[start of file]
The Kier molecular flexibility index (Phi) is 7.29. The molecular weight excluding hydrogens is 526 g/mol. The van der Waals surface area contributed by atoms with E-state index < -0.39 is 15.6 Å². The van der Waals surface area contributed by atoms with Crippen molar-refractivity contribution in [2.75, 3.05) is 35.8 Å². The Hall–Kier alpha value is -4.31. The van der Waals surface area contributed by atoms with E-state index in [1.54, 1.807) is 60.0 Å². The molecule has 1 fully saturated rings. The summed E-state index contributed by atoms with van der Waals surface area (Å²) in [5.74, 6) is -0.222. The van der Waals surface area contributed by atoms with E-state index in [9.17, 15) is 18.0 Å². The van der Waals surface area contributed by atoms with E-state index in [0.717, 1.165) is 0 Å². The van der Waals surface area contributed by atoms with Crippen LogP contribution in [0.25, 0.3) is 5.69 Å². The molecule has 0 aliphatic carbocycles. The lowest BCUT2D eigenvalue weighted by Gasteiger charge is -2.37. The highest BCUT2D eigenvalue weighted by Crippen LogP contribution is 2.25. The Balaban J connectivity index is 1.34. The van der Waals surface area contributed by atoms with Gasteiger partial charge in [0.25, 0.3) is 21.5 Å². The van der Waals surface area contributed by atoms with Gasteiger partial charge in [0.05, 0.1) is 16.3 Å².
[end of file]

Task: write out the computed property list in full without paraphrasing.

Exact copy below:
The Kier molecular flexibility index (Phi) is 7.29. The molecular weight excluding hydrogens is 526 g/mol. The van der Waals surface area contributed by atoms with E-state index < -0.39 is 15.6 Å². The van der Waals surface area contributed by atoms with Crippen molar-refractivity contribution in [2.75, 3.05) is 35.8 Å². The Hall–Kier alpha value is -4.31. The van der Waals surface area contributed by atoms with E-state index in [1.54, 1.807) is 60.0 Å². The molecule has 1 fully saturated rings. The summed E-state index contributed by atoms with van der Waals surface area (Å²) in [5.74, 6) is -0.222. The van der Waals surface area contributed by atoms with E-state index in [9.17, 15) is 18.0 Å². The van der Waals surface area contributed by atoms with E-state index in [0.717, 1.165) is 0 Å². The van der Waals surface area contributed by atoms with Crippen LogP contribution in [0.25, 0.3) is 5.69 Å². The molecule has 0 aliphatic carbocycles. The lowest BCUT2D eigenvalue weighted by Gasteiger charge is -2.37. The highest BCUT2D eigenvalue weighted by Crippen LogP contribution is 2.25. The Balaban J connectivity index is 1.34. The van der Waals surface area contributed by atoms with Gasteiger partial charge in [0.25, 0.3) is 21.5 Å². The van der Waals surface area contributed by atoms with Gasteiger partial charge in [0.05, 0.1) is 16.3 Å².